A Theory of Intentions for Intelligent Agents

ABSTRACT. This paper describes the AIA architecture for intelligent agents whose behavior is driven by their intentions and who reason about, and act in, changing environments. The description of the domain, written in action language AL, includes both a description of agent's environment and the Theory of Intentions, which describes properties of intentions. The architecture is designed to make agents capable of explaining unexpected observations (by means of diagnostic reasoning) and determining which of his actions are intended at the present moment. Reasoning tasks are reduced to computing answer sets of CR-Prolog programs constructed automatically from the agent's knowledge.

A Framework for Goal-Directed Query Evaluation with Negation
SPEAKER: Stefan Brass

ABSTRACT. In deductive databases, the magic set method is the standard way to make bottom-up evaluation goal-directed. Our SLDMagic method, introduced earlier by the author, solves several problems of the magic set method by simulating SLD-resolution on a bottom-up machine. In particular, it contains a tail-recursion optimization. SLDMagic was based on partial evaluation from the beginning, but in further work, we discussed ways to significantly strengthen the pre-computation at "compile-time''. However, these methods did not handle negation. It is the purpose of this paper to remedy this problem. We use conditional facts introduced in the literature, and further developed by Juergen Dix and the author.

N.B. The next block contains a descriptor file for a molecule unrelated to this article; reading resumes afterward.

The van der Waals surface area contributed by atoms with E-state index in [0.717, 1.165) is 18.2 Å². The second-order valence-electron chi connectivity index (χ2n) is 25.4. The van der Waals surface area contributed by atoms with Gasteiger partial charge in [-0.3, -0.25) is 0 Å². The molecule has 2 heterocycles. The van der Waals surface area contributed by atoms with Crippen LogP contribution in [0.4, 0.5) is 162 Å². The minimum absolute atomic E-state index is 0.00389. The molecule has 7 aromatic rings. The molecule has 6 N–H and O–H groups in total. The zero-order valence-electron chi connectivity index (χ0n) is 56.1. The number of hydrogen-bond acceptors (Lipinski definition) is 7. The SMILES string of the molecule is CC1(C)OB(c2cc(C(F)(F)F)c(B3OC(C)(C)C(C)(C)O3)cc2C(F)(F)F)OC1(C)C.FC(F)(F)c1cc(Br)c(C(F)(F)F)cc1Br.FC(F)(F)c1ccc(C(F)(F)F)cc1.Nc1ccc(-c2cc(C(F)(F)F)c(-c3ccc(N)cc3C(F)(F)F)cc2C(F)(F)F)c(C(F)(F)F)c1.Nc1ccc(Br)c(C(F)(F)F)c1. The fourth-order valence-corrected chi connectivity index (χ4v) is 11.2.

14:00-15:40 Session 12: Action Languages
Location: Grand Kentucky Salon B
Online Action Language oBC+
SPEAKER: Joohyung Lee

ABSTRACT. We present an online action language called oBC+, which extends action language BC+ to handle external events arriving online. This is done by first extending the concept of online answer set solving to arbitrary propositional formulas, and then defining the semantics of oBC+ based on this extension, similar to the way the offline BC+ is defined. The design of oBC+ ensures that any action description in oBC+ satisfies the syntactic conditions required for the correct computation of online answer set solving, thereby alleviates the user's burden for checking the sophisticated conditions.